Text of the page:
Well, I worked away at my History for a while, and only got one chapter done; no doubt this spate of work is pretty low now, and will be soon dry; but, God bless you, what a lot I have accomplished; Wrecker done, Beach of Falesa done, half the history: c’est etonnant. (I hear from Burlingame, by the way, that he likes the end of the Wrecker; ’tis certainly a violent, dark yarn with interesting, plain turns of human nature), then Lloyd and I went down to live in Haggard’s rooms, where Fanny presently joined us. Haggard’s rooms are in a strange old building — old for Samoa, and has the effect of the antique like some strange monastery; I would tell you more of it, but I think I’m going to use it in a tale. The annexe close by had its door sealed; poor Dowdney lost at sea in a schooner. The place is haunted. The vast empty sheds, the empty store, the airless, hot, long, low rooms, the claps of wind that set everything flying — a strange uncanny house to spend Christmas in.
Jan. 1st, ‘92.
For a day or two I have sat close and wrought hard at the history, and two more chapters are all but done. About thirty pages should go by this mail, which is not what should be, but all I could overtake. Will any one ever read it? I fancy not; people don’t read history for reading, but for education and display — and who desires education in the history of Samoa, with no population, no past, no future, or the exploits of Mataafa, Malietoa, and Consul Knappe? Colkitto and Galasp are a trifle to it. Well, it can’t be helped, and it must be done, and, better or worse, it’s capital fun. There are two to whom I have not been kind — German Consul Becker and English Captain Hand, R.N.
On Dec. 30th I rode down with Belle to go to (if you please) the Fancy Ball. When I got to the beach, I found the barometer was below 29 degrees, the wind still in the east and steady, but a huge offensive continent of clouds and vapours forming to leeward. It might be a hurricane; I dared not risk getting caught away from my work, and, leaving Belle, returned at once to Vailima. Next day — yesterday — it was a tearer; we had storm shutters up; I sat in my room and wrote by lamplight — ten pages, if you please, seven of them draft, and some of these compiled from as many as seven different and conflicting authorities, so that was a brave day’s work. About two a huge tree fell within sixty paces of our house; a little after, a second went; and we sent out boys with axes and cut down a third, which was too near the house, and buckling like a fishing rod. At dinner we had the front door closed and shuttered, the back door open, the lamp lit. The boys in the cook-house were all out at the cook-house door, where we could see them looking in and smiling. Lauilo and Faauma waited on us with smiles. The excitement was delightful. Some very violent squalls came as we sat there, and every one rejoiced; it was impossible to help it; a soul of putty had to sing. All night it blew; the roof was continually sounding under missiles; in the morning the verandahs were half full of branches torn from the forest. There was a last very wild squall about six; the rain, like a thick white smoke, flying past the house in volleys, and as swift, it seemed, as rifle balls; all with a strange, strident hiss, such as I have only heard before at sea, and, indeed, thought to be a marine phenomenon. Since then the wind has been falling with a few squalls, mostly rain. But our road is impassable for horses; we hear a schooner has been wrecked and some native houses blown down in Apia, where Belle is still and must remain a prisoner. Lucky I returned while I could! But the great good is this; much bread-fruit and bananas have been destroyed; if this be general through the islands, famine will be imminent; and Whoever Blows the Coals, There can be no war. Do I then prefer a famine to a war? you ask. Not always, but just now. I am sure the natives do not want a war; I am sure a war would benefit no one but the white officials, and I believe we can easily meet the famine — or at least that it can be met. That would give our officials a legitimate opportunity to cover their past errors.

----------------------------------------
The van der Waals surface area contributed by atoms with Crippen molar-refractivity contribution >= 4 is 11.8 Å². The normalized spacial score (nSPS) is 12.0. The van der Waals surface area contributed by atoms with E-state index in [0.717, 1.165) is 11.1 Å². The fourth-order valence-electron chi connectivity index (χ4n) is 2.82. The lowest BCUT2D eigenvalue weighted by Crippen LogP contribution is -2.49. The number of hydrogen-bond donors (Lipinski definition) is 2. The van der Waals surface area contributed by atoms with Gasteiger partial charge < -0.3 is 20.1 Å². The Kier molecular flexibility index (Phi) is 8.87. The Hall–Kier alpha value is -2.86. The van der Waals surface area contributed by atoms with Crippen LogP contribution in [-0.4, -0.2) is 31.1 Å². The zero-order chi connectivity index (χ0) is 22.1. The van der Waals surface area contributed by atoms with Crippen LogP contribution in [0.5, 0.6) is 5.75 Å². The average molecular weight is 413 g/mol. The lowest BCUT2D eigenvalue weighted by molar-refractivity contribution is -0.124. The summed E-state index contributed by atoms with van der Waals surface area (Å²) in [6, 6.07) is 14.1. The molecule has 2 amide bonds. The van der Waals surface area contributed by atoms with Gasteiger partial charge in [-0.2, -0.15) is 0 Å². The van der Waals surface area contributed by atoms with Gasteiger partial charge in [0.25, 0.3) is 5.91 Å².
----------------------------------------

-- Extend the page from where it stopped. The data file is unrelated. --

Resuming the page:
I woke this morning to find the blow quite ended. The heaven was all a mottled gray; even the east quite colourless; the downward slope of the island veiled in wafts of vapour, blue like smoke; not a leaf stirred on the tallest tree; only, three miles away below me on the barrier reef, I could see the individual breakers curl and fall, and hear their conjunct roaring rise, as it still rises at 1 P.M., like the roar of a thoroughfare close by. I did a good morning’s work, correcting and clarifying my draft, and have now finished for press eight chapters, ninety-one pages, of this piece of journalism. Four more chapters, say fifty pages, remain to be done; I should gain my wager and finish this volume in three months, that is to say, the end should leave me per February mail; I cannot receive it back till the mail of April. Yes, it can be out in time; pray God that it be in time to help.